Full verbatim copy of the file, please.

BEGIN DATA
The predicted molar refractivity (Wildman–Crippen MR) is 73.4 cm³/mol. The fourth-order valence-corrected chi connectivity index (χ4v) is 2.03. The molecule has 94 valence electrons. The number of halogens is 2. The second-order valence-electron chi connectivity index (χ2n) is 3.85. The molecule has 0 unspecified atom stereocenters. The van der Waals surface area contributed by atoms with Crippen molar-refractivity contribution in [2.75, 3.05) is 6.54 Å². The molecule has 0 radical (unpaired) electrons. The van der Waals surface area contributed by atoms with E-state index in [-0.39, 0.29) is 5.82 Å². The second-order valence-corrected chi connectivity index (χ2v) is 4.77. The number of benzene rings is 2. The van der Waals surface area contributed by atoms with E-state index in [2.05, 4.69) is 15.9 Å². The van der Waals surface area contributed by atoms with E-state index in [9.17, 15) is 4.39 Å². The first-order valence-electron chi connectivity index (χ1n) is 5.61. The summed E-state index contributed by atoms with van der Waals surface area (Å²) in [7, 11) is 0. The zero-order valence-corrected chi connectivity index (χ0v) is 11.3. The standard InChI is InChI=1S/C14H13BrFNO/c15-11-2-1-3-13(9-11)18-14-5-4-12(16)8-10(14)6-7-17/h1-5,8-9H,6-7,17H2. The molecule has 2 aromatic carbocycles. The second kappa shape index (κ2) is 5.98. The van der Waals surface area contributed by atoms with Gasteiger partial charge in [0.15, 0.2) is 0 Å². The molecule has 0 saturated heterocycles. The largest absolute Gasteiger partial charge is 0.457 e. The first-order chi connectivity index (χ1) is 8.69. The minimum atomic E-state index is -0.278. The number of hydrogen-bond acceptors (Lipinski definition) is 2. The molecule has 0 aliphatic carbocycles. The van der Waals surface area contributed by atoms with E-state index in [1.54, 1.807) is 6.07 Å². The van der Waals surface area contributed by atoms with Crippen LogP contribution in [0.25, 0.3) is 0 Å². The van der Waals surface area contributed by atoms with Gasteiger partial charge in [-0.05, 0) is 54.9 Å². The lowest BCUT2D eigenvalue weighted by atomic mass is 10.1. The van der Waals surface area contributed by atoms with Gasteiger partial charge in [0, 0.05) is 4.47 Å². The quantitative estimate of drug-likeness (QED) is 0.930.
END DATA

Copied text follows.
The predicted molar refractivity (Wildman–Crippen MR) is 73.4 cm³/mol. The fourth-order valence-corrected chi connectivity index (χ4v) is 2.03. The molecule has 94 valence electrons. The number of halogens is 2. The second-order valence-electron chi connectivity index (χ2n) is 3.85. The molecule has 0 unspecified atom stereocenters. The van der Waals surface area contributed by atoms with Crippen molar-refractivity contribution in [2.75, 3.05) is 6.54 Å². The molecule has 0 radical (unpaired) electrons. The van der Waals surface area contributed by atoms with E-state index in [-0.39, 0.29) is 5.82 Å². The second-order valence-corrected chi connectivity index (χ2v) is 4.77. The number of benzene rings is 2. The van der Waals surface area contributed by atoms with E-state index in [2.05, 4.69) is 15.9 Å². The van der Waals surface area contributed by atoms with E-state index in [9.17, 15) is 4.39 Å². The first-order valence-electron chi connectivity index (χ1n) is 5.61. The summed E-state index contributed by atoms with van der Waals surface area (Å²) in [7, 11) is 0. The zero-order valence-corrected chi connectivity index (χ0v) is 11.3. The standard InChI is InChI=1S/C14H13BrFNO/c15-11-2-1-3-13(9-11)18-14-5-4-12(16)8-10(14)6-7-17/h1-5,8-9H,6-7,17H2. The molecule has 2 aromatic carbocycles. The second kappa shape index (κ2) is 5.98. The van der Waals surface area contributed by atoms with Gasteiger partial charge in [0.15, 0.2) is 0 Å². The molecule has 0 saturated heterocycles. The largest absolute Gasteiger partial charge is 0.457 e. The first-order chi connectivity index (χ1) is 8.69. The minimum atomic E-state index is -0.278. The number of hydrogen-bond acceptors (Lipinski definition) is 2. The molecule has 0 aliphatic carbocycles. The van der Waals surface area contributed by atoms with E-state index in [1.54, 1.807) is 6.07 Å². The van der Waals surface area contributed by atoms with Crippen LogP contribution in [0.25, 0.3) is 0 Å². The van der Waals surface area contributed by atoms with Gasteiger partial charge in [-0.05, 0) is 54.9 Å². The lowest BCUT2D eigenvalue weighted by atomic mass is 10.1. The van der Waals surface area contributed by atoms with Gasteiger partial charge in [0, 0.05) is 4.47 Å². The quantitative estimate of drug-likeness (QED) is 0.930.